Movers and SHAKERS
Expect Today’s Nuclear Technologies to Provide an Important Role in the Future of Energy
The International Thermal Experimental Reactor (ITER) Project is the first large-scale nuclear fusion project and is being financed by the European Union, United Kingdom, China, India, Russia, Japan, South Korea, and the United States. The $25 billion project entered its five-year assembly phase in July and aims to produce sustainable fusion energy on a commercial scale. Unlike nuclear fission, a technology used for conventional nuclear reactors, nuclear fusion produces four times as much energy without the risk of meltdowns and little waste.
Nuclear Fusion Versus Fission
Fusion plants can be fueled by hydrogen and do not rely on radioactive materials. The illustration below, sourced from an infographic sourced from the Office of Nuclear Energy, summarizes some key differences.
Source: U.S. Department of Energy
Despite many years of research, making nuclear fusion commercially viable has been a technical challenge given the difficulty in reliably generating enough energy from the reactions.
Shrinking the Carbon-Free Footprint
The ITER project has inspired private enterprises, both large and small, to explore fusion generation technology on a smaller scale. Last week, Chevron Corp. announced an investment in Zap Energy Inc., joining Italy’s ENI and Norway’s Equinor who have also announced investments in nuclear fusion startups to reduce their carbon footprint. Meanwhile, conventional nuclear technology is advancing to overcome its chief objections, namely, preventing the risk of a meltdown and solutions to reduce or dispose of the radioactive spent fuel. Policymakers are reviewing the feasibility of microreactors and small modular reactors that can generate 20 megawatts to 300 megawatts of electricity. Large scale nuclear reactors can generate 300 megawatts to 1,000 megawatts of power. Nuclear is a carbon free source of electricity and, in terms of power density as measured by watts per square meter, has a smaller footprint than some renewables, including wind farms. According to the Nuclear Energy Institute, wind farms require up to 360 times as much land area to produce the same amount of electricity as a nuclear facility, while solar photovoltaic facilities require up to 75 times the land area.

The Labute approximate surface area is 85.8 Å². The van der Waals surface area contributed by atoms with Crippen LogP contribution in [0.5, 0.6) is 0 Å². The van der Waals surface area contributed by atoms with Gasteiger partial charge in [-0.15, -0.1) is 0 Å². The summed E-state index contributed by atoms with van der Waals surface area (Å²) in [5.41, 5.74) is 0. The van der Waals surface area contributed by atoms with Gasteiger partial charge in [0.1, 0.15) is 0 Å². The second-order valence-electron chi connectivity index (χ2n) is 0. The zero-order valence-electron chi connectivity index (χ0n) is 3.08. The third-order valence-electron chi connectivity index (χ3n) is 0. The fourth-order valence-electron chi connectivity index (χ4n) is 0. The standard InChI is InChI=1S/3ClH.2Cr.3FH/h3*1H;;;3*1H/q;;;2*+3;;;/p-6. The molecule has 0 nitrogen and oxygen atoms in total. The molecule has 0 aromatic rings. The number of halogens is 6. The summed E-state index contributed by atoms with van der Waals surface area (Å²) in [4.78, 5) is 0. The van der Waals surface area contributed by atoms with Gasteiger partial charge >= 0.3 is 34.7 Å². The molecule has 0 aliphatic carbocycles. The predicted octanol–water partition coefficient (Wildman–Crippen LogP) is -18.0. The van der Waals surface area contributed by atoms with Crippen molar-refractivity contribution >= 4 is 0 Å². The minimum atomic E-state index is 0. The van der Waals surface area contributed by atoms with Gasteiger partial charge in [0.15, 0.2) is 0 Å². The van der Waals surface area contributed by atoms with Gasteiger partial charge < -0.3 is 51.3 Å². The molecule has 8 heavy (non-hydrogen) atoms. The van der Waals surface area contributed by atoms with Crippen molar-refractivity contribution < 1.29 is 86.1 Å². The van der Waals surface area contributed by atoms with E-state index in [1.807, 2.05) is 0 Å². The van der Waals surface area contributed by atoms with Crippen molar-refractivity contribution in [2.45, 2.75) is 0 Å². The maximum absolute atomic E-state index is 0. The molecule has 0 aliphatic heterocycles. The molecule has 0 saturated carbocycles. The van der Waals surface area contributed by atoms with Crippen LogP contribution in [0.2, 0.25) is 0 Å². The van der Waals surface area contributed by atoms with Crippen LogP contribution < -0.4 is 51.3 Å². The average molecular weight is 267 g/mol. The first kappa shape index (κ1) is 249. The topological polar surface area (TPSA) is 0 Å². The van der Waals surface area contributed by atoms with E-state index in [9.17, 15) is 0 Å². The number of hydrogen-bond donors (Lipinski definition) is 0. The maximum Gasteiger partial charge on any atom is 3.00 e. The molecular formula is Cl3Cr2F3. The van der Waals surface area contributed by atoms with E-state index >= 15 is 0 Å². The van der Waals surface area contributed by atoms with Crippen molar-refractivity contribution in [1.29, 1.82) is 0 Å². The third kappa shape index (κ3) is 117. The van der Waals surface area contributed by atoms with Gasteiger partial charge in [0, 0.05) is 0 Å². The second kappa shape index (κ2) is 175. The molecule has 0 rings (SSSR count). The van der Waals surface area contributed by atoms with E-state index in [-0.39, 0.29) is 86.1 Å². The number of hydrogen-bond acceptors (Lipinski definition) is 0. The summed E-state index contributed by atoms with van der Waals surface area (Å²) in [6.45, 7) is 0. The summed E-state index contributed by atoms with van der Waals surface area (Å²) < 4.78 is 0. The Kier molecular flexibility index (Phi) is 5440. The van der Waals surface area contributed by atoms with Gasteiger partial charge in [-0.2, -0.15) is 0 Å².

The nuclear power industry offers significant potential for innovation and could be a critical part of the solution to curb carbon dioxide emissions and global warming. Big ideas, like the International Thermal Experimental Reactor, may help in advancing nuclear technology as private enterprise grasps for pragmatic solutions for both nuclear fission and fusion. Public policy is also crucial to leveling the playing field. For example, coal-fired and natural gas-fired generation facilities that emit greenhouse gases are not penalized, while nuclear power facilities are not rewarded for producing carbon-free electricity. A carbon tax, that puts a price on emissions, or a cap-and-trade program are ideas that may help level the playing field among alternative sources of power generation. Rather than going all in on renewables, the public interest may be better served by exploring alternatives and promoting innovation among all sources of energy.
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ITER, The World’s Largest Nuclear Fusion Project: A Big Step Forward, Forbes, Ariel Cohen, August 7, 2020.
World’s Largest Nuclear Fusion Project Begins Assembly in France, The Guardian, Damian Carrington, July 28, 2020.
A Giant Fusion Reactor Hotter than the Sun to Provide Unlimited Clean Energy Without Waste Marks Milestone, Good News Network, Andy Corbley, August 10, 2020.
ITER: World’s Largest Nuclear Fusion Project Begins Assembly, BBC, Paul Rincon, July 28, 2020.
Fission and Fusion: What is the Difference, Infographic, Office of Nuclear Energy, U.S. Department of Energy, May 7, 2018.
INFOGRAPHIC: The Flexibility of Nuclear, Office of Nuclear Energy, U.S. Department of Energy.
Land Needs for Wind, Solar Dwarf Nuclear Plant’s Footprint, Nuclear Energy Institute, July 9, 2015.
2019 Advanced Nuclear Map: Getting to Zero Emissions by 2050, Third Way, John Milko, Jackie Kempfner and Todd Allen, October 17, 2019.
Oil Major Chevron Invests in Nuclear Fusion Startup Zap Energy, Reuters, August 12, 2020.
Picture: ITER Site, tokamak building